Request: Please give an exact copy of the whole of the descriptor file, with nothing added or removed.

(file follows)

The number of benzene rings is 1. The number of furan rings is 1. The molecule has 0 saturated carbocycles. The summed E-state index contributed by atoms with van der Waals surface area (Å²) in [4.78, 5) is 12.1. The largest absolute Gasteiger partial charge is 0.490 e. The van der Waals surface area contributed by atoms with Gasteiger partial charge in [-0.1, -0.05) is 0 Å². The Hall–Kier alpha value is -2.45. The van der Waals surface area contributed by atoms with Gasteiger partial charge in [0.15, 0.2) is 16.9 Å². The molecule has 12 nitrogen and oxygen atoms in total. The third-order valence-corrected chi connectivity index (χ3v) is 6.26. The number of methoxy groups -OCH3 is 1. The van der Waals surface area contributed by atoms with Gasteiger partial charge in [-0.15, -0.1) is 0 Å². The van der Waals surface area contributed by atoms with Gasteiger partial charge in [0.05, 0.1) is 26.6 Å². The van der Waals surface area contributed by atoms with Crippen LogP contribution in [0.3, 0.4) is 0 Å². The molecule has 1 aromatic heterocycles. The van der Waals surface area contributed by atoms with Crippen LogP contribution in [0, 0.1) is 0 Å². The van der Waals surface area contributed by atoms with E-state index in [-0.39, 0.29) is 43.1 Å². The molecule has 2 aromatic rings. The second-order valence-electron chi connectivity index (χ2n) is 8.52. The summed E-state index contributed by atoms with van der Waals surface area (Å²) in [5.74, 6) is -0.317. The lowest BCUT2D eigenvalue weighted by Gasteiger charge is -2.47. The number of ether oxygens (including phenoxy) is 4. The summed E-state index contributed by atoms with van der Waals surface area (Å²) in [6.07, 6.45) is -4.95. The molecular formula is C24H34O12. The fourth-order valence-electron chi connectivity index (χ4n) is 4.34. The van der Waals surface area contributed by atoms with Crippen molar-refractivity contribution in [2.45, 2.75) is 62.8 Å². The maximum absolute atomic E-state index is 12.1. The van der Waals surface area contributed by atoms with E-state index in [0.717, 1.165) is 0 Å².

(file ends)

The number of benzene rings is 1. The number of furan rings is 1. The molecule has 0 saturated carbocycles. The summed E-state index contributed by atoms with van der Waals surface area (Å²) in [4.78, 5) is 12.1. The largest absolute Gasteiger partial charge is 0.490 e. The van der Waals surface area contributed by atoms with Gasteiger partial charge in [-0.1, -0.05) is 0 Å². The Hall–Kier alpha value is -2.45. The van der Waals surface area contributed by atoms with Gasteiger partial charge in [0.15, 0.2) is 16.9 Å². The molecule has 12 nitrogen and oxygen atoms in total. The third-order valence-corrected chi connectivity index (χ3v) is 6.26. The number of methoxy groups -OCH3 is 1. The van der Waals surface area contributed by atoms with Gasteiger partial charge in [-0.15, -0.1) is 0 Å². The van der Waals surface area contributed by atoms with Gasteiger partial charge in [0.05, 0.1) is 26.6 Å². The van der Waals surface area contributed by atoms with Crippen LogP contribution in [0.3, 0.4) is 0 Å². The molecule has 1 aromatic heterocycles. The van der Waals surface area contributed by atoms with Crippen LogP contribution in [0, 0.1) is 0 Å². The van der Waals surface area contributed by atoms with E-state index in [-0.39, 0.29) is 43.1 Å². The molecule has 2 aromatic rings. The second-order valence-electron chi connectivity index (χ2n) is 8.52. The summed E-state index contributed by atoms with van der Waals surface area (Å²) in [5.74, 6) is -0.317. The lowest BCUT2D eigenvalue weighted by Gasteiger charge is -2.47. The number of ether oxygens (including phenoxy) is 4. The summed E-state index contributed by atoms with van der Waals surface area (Å²) in [6.07, 6.45) is -4.95. The molecular formula is C24H34O12. The fourth-order valence-electron chi connectivity index (χ4n) is 4.34. The van der Waals surface area contributed by atoms with Crippen molar-refractivity contribution in [2.45, 2.75) is 62.8 Å². The maximum absolute atomic E-state index is 12.1. The van der Waals surface area contributed by atoms with E-state index in [0.717, 1.165) is 0 Å².